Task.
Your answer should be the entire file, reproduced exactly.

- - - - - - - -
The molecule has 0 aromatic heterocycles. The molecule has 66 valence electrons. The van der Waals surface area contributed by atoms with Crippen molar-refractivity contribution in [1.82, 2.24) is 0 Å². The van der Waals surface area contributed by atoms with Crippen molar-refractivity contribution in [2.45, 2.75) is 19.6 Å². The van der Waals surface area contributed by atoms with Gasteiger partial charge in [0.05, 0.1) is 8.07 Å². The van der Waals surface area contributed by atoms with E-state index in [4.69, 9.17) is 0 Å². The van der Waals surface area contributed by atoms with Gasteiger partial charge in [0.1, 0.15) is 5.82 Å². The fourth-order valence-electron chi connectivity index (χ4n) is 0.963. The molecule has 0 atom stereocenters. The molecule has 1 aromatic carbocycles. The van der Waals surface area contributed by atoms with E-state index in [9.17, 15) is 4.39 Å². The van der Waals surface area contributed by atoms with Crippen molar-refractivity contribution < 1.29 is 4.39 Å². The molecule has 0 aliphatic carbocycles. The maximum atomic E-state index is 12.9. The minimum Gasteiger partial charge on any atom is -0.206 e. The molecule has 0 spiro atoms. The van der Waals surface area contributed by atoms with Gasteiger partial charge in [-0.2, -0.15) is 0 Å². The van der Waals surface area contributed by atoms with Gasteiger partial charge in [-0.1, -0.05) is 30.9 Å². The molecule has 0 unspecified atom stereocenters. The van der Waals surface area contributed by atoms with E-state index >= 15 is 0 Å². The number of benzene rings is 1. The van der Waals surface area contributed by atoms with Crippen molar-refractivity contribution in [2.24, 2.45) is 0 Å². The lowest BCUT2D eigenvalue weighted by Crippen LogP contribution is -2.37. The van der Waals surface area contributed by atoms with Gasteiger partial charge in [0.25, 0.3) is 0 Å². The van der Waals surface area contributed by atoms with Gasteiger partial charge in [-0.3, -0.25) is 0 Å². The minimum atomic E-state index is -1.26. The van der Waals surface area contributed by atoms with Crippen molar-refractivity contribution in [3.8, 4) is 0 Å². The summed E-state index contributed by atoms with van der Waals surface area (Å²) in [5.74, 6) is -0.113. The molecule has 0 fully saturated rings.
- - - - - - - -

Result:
The molecule has 0 aromatic heterocycles. The molecule has 66 valence electrons. The van der Waals surface area contributed by atoms with Crippen molar-refractivity contribution in [1.82, 2.24) is 0 Å². The van der Waals surface area contributed by atoms with Crippen molar-refractivity contribution in [2.45, 2.75) is 19.6 Å². The van der Waals surface area contributed by atoms with Gasteiger partial charge in [0.05, 0.1) is 8.07 Å². The van der Waals surface area contributed by atoms with E-state index in [4.69, 9.17) is 0 Å². The van der Waals surface area contributed by atoms with Gasteiger partial charge in [0.1, 0.15) is 5.82 Å². The fourth-order valence-electron chi connectivity index (χ4n) is 0.963. The molecule has 0 atom stereocenters. The molecule has 1 aromatic carbocycles. The van der Waals surface area contributed by atoms with E-state index in [9.17, 15) is 4.39 Å². The van der Waals surface area contributed by atoms with Crippen molar-refractivity contribution < 1.29 is 4.39 Å². The molecule has 0 aliphatic carbocycles. The maximum atomic E-state index is 12.9. The minimum Gasteiger partial charge on any atom is -0.206 e. The molecule has 0 spiro atoms. The van der Waals surface area contributed by atoms with Gasteiger partial charge in [-0.2, -0.15) is 0 Å². The van der Waals surface area contributed by atoms with Gasteiger partial charge in [-0.1, -0.05) is 30.9 Å². The molecule has 0 unspecified atom stereocenters. The van der Waals surface area contributed by atoms with E-state index >= 15 is 0 Å². The number of benzene rings is 1. The van der Waals surface area contributed by atoms with Crippen molar-refractivity contribution in [2.24, 2.45) is 0 Å². The lowest BCUT2D eigenvalue weighted by Crippen LogP contribution is -2.37. The van der Waals surface area contributed by atoms with Gasteiger partial charge in [0.25, 0.3) is 0 Å². The van der Waals surface area contributed by atoms with Gasteiger partial charge in [-0.3, -0.25) is 0 Å². The minimum atomic E-state index is -1.26. The van der Waals surface area contributed by atoms with Crippen molar-refractivity contribution in [3.8, 4) is 0 Å². The summed E-state index contributed by atoms with van der Waals surface area (Å²) in [5.74, 6) is -0.113. The molecule has 0 fully saturated rings.